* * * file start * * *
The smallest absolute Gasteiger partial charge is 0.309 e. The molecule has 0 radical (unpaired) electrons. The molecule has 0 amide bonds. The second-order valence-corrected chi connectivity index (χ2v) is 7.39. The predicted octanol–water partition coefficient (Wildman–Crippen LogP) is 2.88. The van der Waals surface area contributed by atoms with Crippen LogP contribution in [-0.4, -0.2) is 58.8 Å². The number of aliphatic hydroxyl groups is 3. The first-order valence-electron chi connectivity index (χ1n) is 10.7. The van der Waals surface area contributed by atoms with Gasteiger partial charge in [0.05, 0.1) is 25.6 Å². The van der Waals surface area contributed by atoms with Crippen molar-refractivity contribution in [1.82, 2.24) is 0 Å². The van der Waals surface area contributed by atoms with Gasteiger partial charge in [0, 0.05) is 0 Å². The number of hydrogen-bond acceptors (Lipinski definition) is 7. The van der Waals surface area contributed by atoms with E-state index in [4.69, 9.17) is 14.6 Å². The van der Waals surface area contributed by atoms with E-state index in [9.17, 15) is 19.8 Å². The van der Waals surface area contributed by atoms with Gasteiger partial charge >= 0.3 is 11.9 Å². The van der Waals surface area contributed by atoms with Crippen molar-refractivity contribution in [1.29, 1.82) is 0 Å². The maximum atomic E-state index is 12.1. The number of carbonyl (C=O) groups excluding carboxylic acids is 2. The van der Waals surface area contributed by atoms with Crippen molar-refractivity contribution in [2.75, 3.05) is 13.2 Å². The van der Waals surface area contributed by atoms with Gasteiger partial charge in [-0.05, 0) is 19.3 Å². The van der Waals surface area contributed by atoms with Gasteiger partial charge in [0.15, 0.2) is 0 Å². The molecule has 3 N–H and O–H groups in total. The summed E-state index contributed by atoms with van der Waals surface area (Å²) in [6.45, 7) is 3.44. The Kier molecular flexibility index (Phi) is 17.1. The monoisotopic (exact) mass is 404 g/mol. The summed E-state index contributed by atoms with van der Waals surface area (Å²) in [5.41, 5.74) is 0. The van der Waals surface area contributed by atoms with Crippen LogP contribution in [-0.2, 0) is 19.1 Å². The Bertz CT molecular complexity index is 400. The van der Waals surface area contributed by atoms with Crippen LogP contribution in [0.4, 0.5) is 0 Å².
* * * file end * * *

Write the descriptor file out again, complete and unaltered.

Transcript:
The smallest absolute Gasteiger partial charge is 0.309 e. The molecule has 0 radical (unpaired) electrons. The molecule has 0 amide bonds. The second-order valence-corrected chi connectivity index (χ2v) is 7.39. The predicted octanol–water partition coefficient (Wildman–Crippen LogP) is 2.88. The van der Waals surface area contributed by atoms with Crippen LogP contribution in [-0.4, -0.2) is 58.8 Å². The number of aliphatic hydroxyl groups is 3. The first-order valence-electron chi connectivity index (χ1n) is 10.7. The van der Waals surface area contributed by atoms with Gasteiger partial charge in [0.05, 0.1) is 25.6 Å². The van der Waals surface area contributed by atoms with Crippen molar-refractivity contribution in [1.82, 2.24) is 0 Å². The van der Waals surface area contributed by atoms with Gasteiger partial charge in [0, 0.05) is 0 Å². The number of hydrogen-bond acceptors (Lipinski definition) is 7. The van der Waals surface area contributed by atoms with E-state index in [4.69, 9.17) is 14.6 Å². The van der Waals surface area contributed by atoms with E-state index in [9.17, 15) is 19.8 Å². The van der Waals surface area contributed by atoms with Gasteiger partial charge >= 0.3 is 11.9 Å². The van der Waals surface area contributed by atoms with Crippen molar-refractivity contribution in [1.29, 1.82) is 0 Å². The maximum atomic E-state index is 12.1. The number of carbonyl (C=O) groups excluding carboxylic acids is 2. The van der Waals surface area contributed by atoms with Crippen molar-refractivity contribution in [2.75, 3.05) is 13.2 Å². The van der Waals surface area contributed by atoms with Gasteiger partial charge in [-0.05, 0) is 19.3 Å². The van der Waals surface area contributed by atoms with Gasteiger partial charge in [0.15, 0.2) is 0 Å². The molecule has 3 N–H and O–H groups in total. The summed E-state index contributed by atoms with van der Waals surface area (Å²) in [6.45, 7) is 3.44. The Kier molecular flexibility index (Phi) is 17.1. The monoisotopic (exact) mass is 404 g/mol. The summed E-state index contributed by atoms with van der Waals surface area (Å²) in [5.41, 5.74) is 0. The van der Waals surface area contributed by atoms with Crippen LogP contribution in [-0.2, 0) is 19.1 Å². The Bertz CT molecular complexity index is 400. The van der Waals surface area contributed by atoms with Crippen LogP contribution in [0.4, 0.5) is 0 Å².